‘It could almost be a catalogue’ is how the play text describes the setting of Thomas Eccleshare’s Instructions for Correct Assembly. Which is neat, because that’s precisely the same thought that kept entering my mind when watching it. Specifically, Cai Dyfan’s set realises the interior design dreams of the Loaf or MADE* catalogues, where paired-back urban minimalism retains hints of aristo flourishes (wing back chairs with button detailing) and the type of horticulture that would in no way – NO WAY – ever involve the owner having to dig around in a bag of manure or scrape soil out from under a thumb nail.
The Loaf and MADE universes are, like Dyfan’s set, predominantly white or softly, softly grey and punctuated with pastels or the occasional daring flash of retro mustard, teal or navy (those who wish to camouflage themselves against their own sofa could pop along to Oliver Bonas for an entirely complementary outfit). Jack Knowles’s lighting for the production reiterates this colour palette, flicking between spearmint, peach and red. In doing so, it spotlights (ha ha) how this aesthetic walks unnervingly close to being clinical. Choose the wrong ironic art or forget the bathroom succulents and you could find yourself living in a very posh hospital. It’s all so very wipe-clean.
All of which is surely entirely deliberate. Hamish Pirie’s world premiere production places much of the action on or off a conveyer belt. Characters enter and exit scenes in exactly the same manner as inanimate possessions, and the symbolism is clear: this is the Modern Age (or, the post-Postmodern Age, or wherever it is that we’re currently at in that theoretical chronology). Everything can be Amazon Primed to the point where even new companions are just one click-and-collect away from being part of your life.
And that’s where we find Harry (Mark Bonner) and Max (Jane Horrocks), piecing together and then learning to live with Jån (Brian Vernal), an advanced robotic humanoid. There are many perks to having a Jån around the house, mainly connected to being able to be able to control his speech and behaviour at the press of a button. If your Jån stops being the charming garden assistant merrily asking why a hydrangea is called a hydrangea** and instead says something inappropriately right wing about immigration, you can beep beep beep through to more palatably Guardian political viewpoints.
It’s this notion of control, and the way successful commercial ventures make big money off our desire to manufacture a perfect environment, that Eccleshare’s play repeatedly returns to. The ‘catalogue’ interior is a metaphor for how attractive being able to buy an untainted, excruciatingly monitored lifestyle is. This is then pitted against the reality of existence as something stubbornly resistant to human attempts to regulate it, as it emerges that Jån is close to being a geminoid (an android resembling a real human), albeit one who can be made ‘better’ than the one he looks like.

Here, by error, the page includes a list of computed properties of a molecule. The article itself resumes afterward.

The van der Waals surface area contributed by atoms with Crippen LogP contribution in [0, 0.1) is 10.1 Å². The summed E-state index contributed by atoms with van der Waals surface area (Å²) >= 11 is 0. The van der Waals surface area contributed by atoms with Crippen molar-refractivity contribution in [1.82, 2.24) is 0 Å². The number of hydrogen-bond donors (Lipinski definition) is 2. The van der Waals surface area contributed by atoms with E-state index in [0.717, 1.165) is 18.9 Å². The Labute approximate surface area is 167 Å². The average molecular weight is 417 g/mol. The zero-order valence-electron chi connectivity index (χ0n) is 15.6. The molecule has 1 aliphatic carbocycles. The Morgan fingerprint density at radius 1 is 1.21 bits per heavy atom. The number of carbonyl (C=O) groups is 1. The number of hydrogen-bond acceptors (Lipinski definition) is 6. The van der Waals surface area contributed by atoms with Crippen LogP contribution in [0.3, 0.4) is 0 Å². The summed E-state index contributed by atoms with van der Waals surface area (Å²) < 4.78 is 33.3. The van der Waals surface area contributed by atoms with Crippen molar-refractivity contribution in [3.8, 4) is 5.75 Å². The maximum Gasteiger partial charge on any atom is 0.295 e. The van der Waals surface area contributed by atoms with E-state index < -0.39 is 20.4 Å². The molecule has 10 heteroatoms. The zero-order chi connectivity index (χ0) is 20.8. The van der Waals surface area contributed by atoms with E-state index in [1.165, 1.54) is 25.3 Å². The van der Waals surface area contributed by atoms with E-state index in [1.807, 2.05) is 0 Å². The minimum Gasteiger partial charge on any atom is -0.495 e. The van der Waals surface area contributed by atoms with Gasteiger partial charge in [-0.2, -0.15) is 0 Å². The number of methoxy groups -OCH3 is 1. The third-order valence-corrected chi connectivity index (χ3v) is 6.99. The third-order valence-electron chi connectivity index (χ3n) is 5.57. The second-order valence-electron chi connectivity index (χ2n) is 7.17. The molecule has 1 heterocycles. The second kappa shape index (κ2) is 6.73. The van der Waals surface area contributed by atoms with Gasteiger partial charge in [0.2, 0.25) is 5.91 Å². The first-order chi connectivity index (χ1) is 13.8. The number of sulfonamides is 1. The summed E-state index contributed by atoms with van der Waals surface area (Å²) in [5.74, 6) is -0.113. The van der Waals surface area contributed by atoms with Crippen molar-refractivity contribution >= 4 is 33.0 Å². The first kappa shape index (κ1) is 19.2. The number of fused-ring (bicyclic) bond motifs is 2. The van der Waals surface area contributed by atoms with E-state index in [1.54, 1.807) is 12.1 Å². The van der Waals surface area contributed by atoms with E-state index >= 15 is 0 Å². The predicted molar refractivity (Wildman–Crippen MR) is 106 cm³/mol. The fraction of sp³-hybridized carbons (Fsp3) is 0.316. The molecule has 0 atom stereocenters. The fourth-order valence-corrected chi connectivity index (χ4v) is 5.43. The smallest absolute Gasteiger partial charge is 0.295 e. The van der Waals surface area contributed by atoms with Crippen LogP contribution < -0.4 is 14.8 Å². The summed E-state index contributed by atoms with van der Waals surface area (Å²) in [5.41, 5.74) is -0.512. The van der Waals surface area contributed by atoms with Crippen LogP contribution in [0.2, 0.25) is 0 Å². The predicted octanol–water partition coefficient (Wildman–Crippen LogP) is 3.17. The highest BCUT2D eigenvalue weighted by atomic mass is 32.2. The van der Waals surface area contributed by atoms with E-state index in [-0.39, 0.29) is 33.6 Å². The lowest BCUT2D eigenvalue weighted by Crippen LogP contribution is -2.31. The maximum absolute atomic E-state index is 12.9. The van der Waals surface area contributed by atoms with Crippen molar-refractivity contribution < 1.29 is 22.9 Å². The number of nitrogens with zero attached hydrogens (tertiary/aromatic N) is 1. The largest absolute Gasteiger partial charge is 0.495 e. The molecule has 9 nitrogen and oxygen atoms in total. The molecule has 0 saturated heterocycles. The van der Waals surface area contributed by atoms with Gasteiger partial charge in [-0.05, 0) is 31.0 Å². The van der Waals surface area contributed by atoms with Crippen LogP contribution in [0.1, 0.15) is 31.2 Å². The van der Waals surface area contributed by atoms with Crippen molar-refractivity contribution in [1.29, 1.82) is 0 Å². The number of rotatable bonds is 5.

Instructions for Correct Assembly is best when least like a commentary on late stage capitalism and more about grief, regrets and love. Among a pile of reminders that your purchasing power is flaccid compensation for having no actual power, is one moment where a bought item – a train set – is not simply a cynical attempt to shape the life of your offspring, but equally about a genuine, if clumsy, wish to forge father-son relationships via a shared passion. In contrast, Pirie cleverly captures the parasitical version of parenthood when he stages a dinner party scene with only two plates of food among six guests, meaning the parents consistently nourish themselves quite literally from their children’s plates – often whilst inadvertently voicing how their stilted dreams have now been repackaged as the ‘chosen’ career path of their child.
These brief instances where the complexity and sadness of love (I need you; I need you to need me; I need to be needed) introduce exactly the type of unfathomable, messy human emotion and error that can’t be bought or sold, according to the play’s recurrent idea. But they’re few and far between. Too often the production resembles the sleek, glossy 2D world it attempts to critique. Dyfan’s design is meticulous, and the performances are excellent, in particular from Vernal who never succumbs to being obviously robotic, yet manages to highlight how the behaviour of teenage boys can be unintentionally cyborg-like. Pirie, too, directs it with style, adding bits of robotic choreography and, as with the dinner party scene, amusing visual metaphors.
But despite its insistent ache to be contemporary, relevant and full of the buzzy issues, its own checklist of symbolism remains largely unexplored or developed. Instead, it often repeats the same basic joke or idea, almost to the point of condescension. The ultimate frustration of the piece is that focusing on the excessive consumerism of the upper middle classes right now misses the point that the most successful commercial ventures capitalise on an existing anxiety, rather than invent one – meaning, the iPhone didn’t invent our need to be constantly in touch with people, it clocked into a fundamental human desire to avoid loneliness. The ‘issues’ the play deals with (nature vs. nurture, man vs. machine, commerce vs. free emotion) are not exclusively the scourge of a time when human-shaped things can be made using screws, but exactly the same ones that have existed since human-shaped things were first created from, well, screws.
Instructions for Correct Assembly is on until 19 May at the Royal Court. Click here for more details.
* I went on this website in order to make the comparison based on its tube advert, then ended up seriously considering buying some velvet cushions.
** ‘Well, Jån,’ says Monty Don ‘It’s because they like water and are said to resemble an ancient water pitcher.’